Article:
I’ve recently begun the painstaking process of going back over the blog library and logging all posts, themes and dates so I can be more proactive in publishing my old content (the blog is 3 this June, so it’s taking some time!)
What I’ve noticed is that the social media channel I’ve mentioned most is actually LinkedIn, and that surprised me in a way, because it’s the one used least by most of the students, solopreneurs and businesses I speak to/work with.
But it shouldn’t be. And I’m going to tell you why I think so…
LinkedIn’s Lack Of Algorithms
LinkedIn remains one of the great networking and information-gathering social channels because it hasn’t succumbed to the algorithm devil that Instagram did, just this week.
If you’re unfamiliar with the algorithm concept designed by Facebook, it basically means that it doesn’t matter what you tell the channel you’re interested in or what people or news you sign up to see, THEY decide what to put in your timeline (and it normally favours anyone paying to promote their posts).
LinkedIn doesn’t do this. In fact, LinkedIn goes one step further in my opinion. In recognising that one of its main functions is networking, the news feed shows you posts that your connections are commenting on and liking, with people that you don’t yet know.
It also tries to guess who you may know based on your connections.
This is extremely fruitful for business development. Like that time I had to bring in a contract with an agency after only a few weeks and I found a call out for PR on LinkedIn (from a stranger) that someone I knew had commented on.
A year-long, 5-figure contract that I pitched for, and won.
Similarly, at the moment I’m creating a brand sponsorship programme for a client. They will want to target a range of family brands and companies both local and UK-wide, from banks and hotels to the big guns like McDonald’s and Unilever.
Of course, no sponsorship package worth its salt is complete without a list of people for them to target.
And the names and email addresses of Marketing Managers at all those companies were found on LinkedIn.
Likewise in terms of my own business development, I’ve been tagged and tagged others, in a multitude of call-outs to recommend designers, freelance writers, social media managers, interns and student placements. The list is endless.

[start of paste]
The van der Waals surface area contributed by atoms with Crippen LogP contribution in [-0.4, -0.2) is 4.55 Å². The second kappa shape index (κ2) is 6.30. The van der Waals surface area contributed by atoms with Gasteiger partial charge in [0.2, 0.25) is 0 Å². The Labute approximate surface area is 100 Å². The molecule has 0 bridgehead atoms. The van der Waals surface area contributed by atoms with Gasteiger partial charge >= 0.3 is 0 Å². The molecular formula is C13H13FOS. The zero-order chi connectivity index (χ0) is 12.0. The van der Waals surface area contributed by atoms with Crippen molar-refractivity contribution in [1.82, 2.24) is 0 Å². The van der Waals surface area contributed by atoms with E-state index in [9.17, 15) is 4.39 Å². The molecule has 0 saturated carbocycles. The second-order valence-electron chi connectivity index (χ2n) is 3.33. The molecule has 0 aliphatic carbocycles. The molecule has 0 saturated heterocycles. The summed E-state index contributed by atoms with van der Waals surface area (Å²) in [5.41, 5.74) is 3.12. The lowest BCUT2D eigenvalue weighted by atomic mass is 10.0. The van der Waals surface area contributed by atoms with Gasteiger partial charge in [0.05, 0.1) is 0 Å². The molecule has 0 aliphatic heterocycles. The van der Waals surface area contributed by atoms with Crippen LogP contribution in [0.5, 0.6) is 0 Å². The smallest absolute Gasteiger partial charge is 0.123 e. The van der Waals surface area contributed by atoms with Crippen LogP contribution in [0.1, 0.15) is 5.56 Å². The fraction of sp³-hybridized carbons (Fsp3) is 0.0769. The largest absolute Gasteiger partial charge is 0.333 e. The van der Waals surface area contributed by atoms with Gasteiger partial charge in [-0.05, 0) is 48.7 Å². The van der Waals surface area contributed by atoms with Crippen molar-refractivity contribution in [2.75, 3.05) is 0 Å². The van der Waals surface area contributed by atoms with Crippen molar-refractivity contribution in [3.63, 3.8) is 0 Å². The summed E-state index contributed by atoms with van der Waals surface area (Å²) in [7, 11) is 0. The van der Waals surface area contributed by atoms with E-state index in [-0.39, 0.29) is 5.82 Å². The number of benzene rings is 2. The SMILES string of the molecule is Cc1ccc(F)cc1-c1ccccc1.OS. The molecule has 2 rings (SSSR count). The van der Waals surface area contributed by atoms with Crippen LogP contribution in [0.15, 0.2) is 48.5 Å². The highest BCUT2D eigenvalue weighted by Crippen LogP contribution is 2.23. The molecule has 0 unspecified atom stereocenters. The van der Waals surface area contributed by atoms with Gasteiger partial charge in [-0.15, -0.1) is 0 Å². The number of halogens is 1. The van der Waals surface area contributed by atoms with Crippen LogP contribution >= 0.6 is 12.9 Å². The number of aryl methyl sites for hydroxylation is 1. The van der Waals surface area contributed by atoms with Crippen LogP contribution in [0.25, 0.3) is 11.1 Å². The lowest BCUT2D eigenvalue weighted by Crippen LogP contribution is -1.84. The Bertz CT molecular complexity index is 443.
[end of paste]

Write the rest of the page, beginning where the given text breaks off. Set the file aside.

But I can’t tag you, if you’re not there…
Now I understand why LinkedIn is a difficult concept for school and university students to get on board with. A lot of people on it are older and more experienced. However, you’re not there to make friends, you’re there to build professional relationships. You get more out of those already ahead of you than your peers.
If I’d set up my LinkedIn profile when I was 18, my CV had the sum-total of 3 jobs on it – KFC, waitressing in a local hotel, and a high street fashion store.
Those roles don’t appear on my resume anymore, partly because as you move through your career, the beginning becomes less relevant, but also because they are no longer related to where my work is headed.
And that’s OK.
But if LinkedIn had been around when I was that age, it would definitely have been a good place for me to be seen online. You see I had a lot of other elements that I was proud of, that would have made a good foundation on which to build “brand me” and to start my digital footprint on Google with a positive online portfolio:
- When I was 11 I designed a poster for my International Pen Pal club “HOLA!” (yes we did things like that before the internet)
- At 15 I had won a Blue Peter badge for being a finalist in a competition to design a flag for the William Shakespeare birthplace trust (the yellow flag, I was robbed)
- I was a Head Girl for my Sixth Form and took part in a cross-community Peace Wall project, representing my school (unnaturally blonde)
- I had won an award for the highest achieving grades overall in GCSE’s (There are no photos because I was too embarrassed to go to my comprehensive school prize night and receive it for fear of peer ridicule, a decision I regret to this day, but that’s a blog post for another time!)